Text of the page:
||This invention relates to bridges of the kind comprisinga bridging beam affording an access track from a water-borne craft to the shore, the beam being supported at its shore end by a pivotal connection which has a capability of permitting the beam at least to hinge around a substantially horizontal axis toenable the other end of the beam to rise or fall. Such a bridge will be referred to hereafter as a ship to shore bridge of the type specified, although it will be clear that it can be used to provide access to water-borne craft other than ships, forexample hovercraft.
One example of this type of bridge is known as a linkspan, a part of the load of the bridging beam and traffic thereon being taken adjacent the ship end by means of a buoyancy tank or tanks secured to the underside of the bridging beam. In somecases, the buoyancy of this tank or tanks is capable of adjustment by varying the volume of air therein, for example by means of a compressor and a venting valve. In a particularly convenient form of this type of bridge, the buoyancy tank or tanks areconnected to the bridging beam by a tank leg or legs which are of fairly slender cross-section, in comparison with the plan area of the tank or tanks. With such an arrangement, a small adjustment of the buoyancy of the tank or tanks will be sufficientto shift the ship end of the bridging beam vertically to match the freeboard of a ship preparing to berth. Also, it is possible to link the ship end of the bridging beam to the ship, so that the end of the beam rises and falls with changes in thefreeboard of the ship; although this will produce some change in the displacement of the buoyancy-providing structure of the bridge, the slenderness of the tank legs will mean that this change in displacement, and the corresponding change in buoyancy,will be minimal. The ship end of the bridge can therefore be partially borne by, for example, being hooked on to the ship, or by being suspended from the ship by means of one or more cables, without introducing the possibility of a large increase in theload on the hook or cables if the freeboard of the ship should increase, or if the relative vertical positions of the ship and the buoyancy tank should try to change owing to wave action.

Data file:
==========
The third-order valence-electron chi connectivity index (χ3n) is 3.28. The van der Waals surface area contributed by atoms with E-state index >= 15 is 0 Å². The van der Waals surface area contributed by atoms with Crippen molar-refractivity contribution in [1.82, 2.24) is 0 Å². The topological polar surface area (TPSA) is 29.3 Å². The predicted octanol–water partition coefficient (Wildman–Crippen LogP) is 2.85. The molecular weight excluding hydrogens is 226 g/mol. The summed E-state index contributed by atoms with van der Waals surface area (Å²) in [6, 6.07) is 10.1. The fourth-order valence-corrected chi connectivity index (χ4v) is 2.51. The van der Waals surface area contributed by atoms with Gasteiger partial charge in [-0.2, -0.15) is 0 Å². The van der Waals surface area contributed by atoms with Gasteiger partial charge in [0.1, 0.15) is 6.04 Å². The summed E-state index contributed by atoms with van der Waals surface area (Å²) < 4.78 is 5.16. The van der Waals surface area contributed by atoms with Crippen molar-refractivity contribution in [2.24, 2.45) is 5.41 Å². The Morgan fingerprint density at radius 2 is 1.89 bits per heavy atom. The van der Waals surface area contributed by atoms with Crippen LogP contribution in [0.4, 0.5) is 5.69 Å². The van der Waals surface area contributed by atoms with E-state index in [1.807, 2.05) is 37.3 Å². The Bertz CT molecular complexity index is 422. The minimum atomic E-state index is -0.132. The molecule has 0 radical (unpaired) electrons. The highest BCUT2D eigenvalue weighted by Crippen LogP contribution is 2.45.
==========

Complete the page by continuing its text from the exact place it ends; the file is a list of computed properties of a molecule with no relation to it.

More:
An incidental advantage of such an arrangement of buoyancy tanks and tank legs is that the buoyancy-producing structure, being almost entirely immersed, is little affected by wave action.
Such ship to shore bridges are well known and are commonly used in association with roll-on roll-off ferries, for example, having stern doors with the interposition of either one or more stern ramps carried by the ship or a number of retractableflaps carried by the bridging beam itself.